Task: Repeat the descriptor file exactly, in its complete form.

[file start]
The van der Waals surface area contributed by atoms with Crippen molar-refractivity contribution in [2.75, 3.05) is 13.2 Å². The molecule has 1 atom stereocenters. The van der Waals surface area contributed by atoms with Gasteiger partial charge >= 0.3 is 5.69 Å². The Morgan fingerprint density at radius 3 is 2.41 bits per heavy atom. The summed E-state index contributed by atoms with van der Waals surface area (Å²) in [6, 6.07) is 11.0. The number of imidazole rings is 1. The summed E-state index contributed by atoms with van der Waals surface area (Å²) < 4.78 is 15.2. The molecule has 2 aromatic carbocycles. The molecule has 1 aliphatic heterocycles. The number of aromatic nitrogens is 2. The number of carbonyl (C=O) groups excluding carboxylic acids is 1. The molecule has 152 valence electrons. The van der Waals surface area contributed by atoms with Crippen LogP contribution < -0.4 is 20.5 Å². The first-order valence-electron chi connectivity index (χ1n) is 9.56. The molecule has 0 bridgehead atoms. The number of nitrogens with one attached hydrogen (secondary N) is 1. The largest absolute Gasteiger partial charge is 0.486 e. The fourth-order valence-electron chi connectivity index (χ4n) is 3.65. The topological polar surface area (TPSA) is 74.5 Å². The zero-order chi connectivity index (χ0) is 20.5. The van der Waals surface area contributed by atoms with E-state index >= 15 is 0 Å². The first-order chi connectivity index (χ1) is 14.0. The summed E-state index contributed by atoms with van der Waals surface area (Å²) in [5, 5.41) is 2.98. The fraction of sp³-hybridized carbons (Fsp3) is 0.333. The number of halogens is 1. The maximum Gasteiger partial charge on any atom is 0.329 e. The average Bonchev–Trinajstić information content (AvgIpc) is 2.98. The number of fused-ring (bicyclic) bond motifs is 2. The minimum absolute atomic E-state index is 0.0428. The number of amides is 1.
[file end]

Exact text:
The van der Waals surface area contributed by atoms with Crippen molar-refractivity contribution in [2.75, 3.05) is 13.2 Å². The molecule has 1 atom stereocenters. The van der Waals surface area contributed by atoms with Gasteiger partial charge >= 0.3 is 5.69 Å². The Morgan fingerprint density at radius 3 is 2.41 bits per heavy atom. The summed E-state index contributed by atoms with van der Waals surface area (Å²) in [6, 6.07) is 11.0. The number of imidazole rings is 1. The summed E-state index contributed by atoms with van der Waals surface area (Å²) < 4.78 is 15.2. The molecule has 2 aromatic carbocycles. The molecule has 1 aliphatic heterocycles. The number of aromatic nitrogens is 2. The number of carbonyl (C=O) groups excluding carboxylic acids is 1. The molecule has 152 valence electrons. The van der Waals surface area contributed by atoms with Crippen LogP contribution < -0.4 is 20.5 Å². The first-order valence-electron chi connectivity index (χ1n) is 9.56. The molecule has 0 bridgehead atoms. The number of nitrogens with one attached hydrogen (secondary N) is 1. The largest absolute Gasteiger partial charge is 0.486 e. The fourth-order valence-electron chi connectivity index (χ4n) is 3.65. The topological polar surface area (TPSA) is 74.5 Å². The zero-order chi connectivity index (χ0) is 20.5. The van der Waals surface area contributed by atoms with E-state index >= 15 is 0 Å². The first-order chi connectivity index (χ1) is 14.0. The summed E-state index contributed by atoms with van der Waals surface area (Å²) in [5, 5.41) is 2.98. The fraction of sp³-hybridized carbons (Fsp3) is 0.333. The number of halogens is 1. The maximum Gasteiger partial charge on any atom is 0.329 e. The average Bonchev–Trinajstić information content (AvgIpc) is 2.98. The number of fused-ring (bicyclic) bond motifs is 2. The minimum absolute atomic E-state index is 0.0428. The number of amides is 1.